Wednesday, August 20, 2008

Reflective Politics in an Election of Firsts

By Micah Dillard, Summer Intern at the Kirwan Institute

We as Americans are natural consumers. We strive to find the best deals or hottest new gadgets that will be outdated in two months, but we are also political consumers. Despite the fact that we have a primarily two party system, we generally tend to have several possible choices for the presidency. This “choice” has not been more evident than in this presidential election where we had more than just conservatives and liberals but also an African American, a woman, a Mormon, and a Latino. It is shallow to pick the next president of United States based on his or her race, gender, or religious affiliation but we must respect the urge that we want someone that reflects an aspect of ourselves to be president or even vice president.

This urge to want a politician to reflect not only your values, but also certain aspects of yourself is not new. This dynamic has been a part of the American political landscape since the inception of the American political landscape. The most recent examples of this are the elections of former President William J. Clinton and current President George W. Bush in 2000. Both were perceived to have the so-called “everyman” quality that reminds a segment of the American population of either themselves or friends that makes them want to vote for them. A common phase during the 2000 election was that current President Bush seemed like a modern-day cowboy who would reform Washington after the Lewinsky scandal. It seems to make us comfortable making a choice that could decide the course of the nation.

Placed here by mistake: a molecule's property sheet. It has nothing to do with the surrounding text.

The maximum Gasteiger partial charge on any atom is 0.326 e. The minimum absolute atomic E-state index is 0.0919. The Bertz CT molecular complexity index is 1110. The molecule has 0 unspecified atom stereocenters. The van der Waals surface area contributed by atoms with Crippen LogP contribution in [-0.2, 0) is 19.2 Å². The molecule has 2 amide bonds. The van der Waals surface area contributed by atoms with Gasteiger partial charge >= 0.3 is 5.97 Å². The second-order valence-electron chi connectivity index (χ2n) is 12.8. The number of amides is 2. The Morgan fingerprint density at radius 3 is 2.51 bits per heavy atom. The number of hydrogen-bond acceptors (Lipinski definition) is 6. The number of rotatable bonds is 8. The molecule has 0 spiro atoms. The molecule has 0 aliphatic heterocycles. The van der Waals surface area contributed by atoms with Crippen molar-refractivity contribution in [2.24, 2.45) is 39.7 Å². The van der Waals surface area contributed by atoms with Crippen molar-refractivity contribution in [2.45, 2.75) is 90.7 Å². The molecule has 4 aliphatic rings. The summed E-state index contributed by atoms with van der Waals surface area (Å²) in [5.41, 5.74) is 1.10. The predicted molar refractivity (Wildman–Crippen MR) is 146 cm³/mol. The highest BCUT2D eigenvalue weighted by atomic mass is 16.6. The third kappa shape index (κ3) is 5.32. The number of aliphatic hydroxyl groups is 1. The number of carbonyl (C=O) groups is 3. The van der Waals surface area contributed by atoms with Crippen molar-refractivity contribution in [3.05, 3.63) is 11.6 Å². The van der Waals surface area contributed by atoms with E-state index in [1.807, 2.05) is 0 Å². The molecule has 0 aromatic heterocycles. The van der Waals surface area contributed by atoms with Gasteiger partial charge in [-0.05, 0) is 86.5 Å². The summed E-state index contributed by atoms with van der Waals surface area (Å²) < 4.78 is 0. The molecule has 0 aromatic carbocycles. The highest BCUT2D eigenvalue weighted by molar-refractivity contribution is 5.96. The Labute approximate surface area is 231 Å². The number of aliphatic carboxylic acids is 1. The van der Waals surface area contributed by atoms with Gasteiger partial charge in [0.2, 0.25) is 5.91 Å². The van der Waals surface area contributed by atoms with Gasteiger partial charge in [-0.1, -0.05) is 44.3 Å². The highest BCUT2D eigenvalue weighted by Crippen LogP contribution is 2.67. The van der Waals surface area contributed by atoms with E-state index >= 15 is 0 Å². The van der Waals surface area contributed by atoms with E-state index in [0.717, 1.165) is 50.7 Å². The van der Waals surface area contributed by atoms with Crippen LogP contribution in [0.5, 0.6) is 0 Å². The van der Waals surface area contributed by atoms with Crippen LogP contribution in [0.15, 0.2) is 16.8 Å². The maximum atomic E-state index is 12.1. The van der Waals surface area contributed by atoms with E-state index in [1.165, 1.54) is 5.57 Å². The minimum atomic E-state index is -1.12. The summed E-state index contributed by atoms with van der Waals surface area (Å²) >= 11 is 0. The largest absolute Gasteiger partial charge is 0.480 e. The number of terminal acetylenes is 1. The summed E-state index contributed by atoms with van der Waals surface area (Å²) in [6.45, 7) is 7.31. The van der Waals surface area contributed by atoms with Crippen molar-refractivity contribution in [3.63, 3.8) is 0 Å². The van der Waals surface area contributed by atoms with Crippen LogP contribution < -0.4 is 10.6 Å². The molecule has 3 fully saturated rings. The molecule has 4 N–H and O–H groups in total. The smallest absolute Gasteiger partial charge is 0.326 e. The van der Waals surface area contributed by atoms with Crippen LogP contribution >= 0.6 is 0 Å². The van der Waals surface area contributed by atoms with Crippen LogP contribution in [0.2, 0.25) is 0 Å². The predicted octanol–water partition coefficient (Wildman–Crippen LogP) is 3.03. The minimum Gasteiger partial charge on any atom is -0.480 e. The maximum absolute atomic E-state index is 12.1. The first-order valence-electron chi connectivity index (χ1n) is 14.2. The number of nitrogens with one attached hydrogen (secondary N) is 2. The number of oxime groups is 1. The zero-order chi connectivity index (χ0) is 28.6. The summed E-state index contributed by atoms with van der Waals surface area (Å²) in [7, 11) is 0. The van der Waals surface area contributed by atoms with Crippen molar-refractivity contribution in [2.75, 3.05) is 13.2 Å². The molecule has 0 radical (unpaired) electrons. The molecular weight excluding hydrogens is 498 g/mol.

In this election of firsts, we have the first person of color seriously vying for the presidency of the United States. This concept of reflective politics comes into play again because Sen. Obama has the support of more than 90% of the African American community, 66% of Latino voters, and has an abundance of support in the female community (data provided by The Politico). He seems to be a candidate that is using the “true everyman” strategy to appeal to a diverse group of people because of his diverse origins. However, his strength is also his greatest weakness because by being this “everyman” he automatically turns off a segment of the population who do not connect with him politically and personally. It is not currently on the scale of Sen. John Kerry in 2004 and the claims of elitism against him. In summation, we as Americans must understand that we seek politicians that not only represent us politically, but also reflect an aspect of ourselves.

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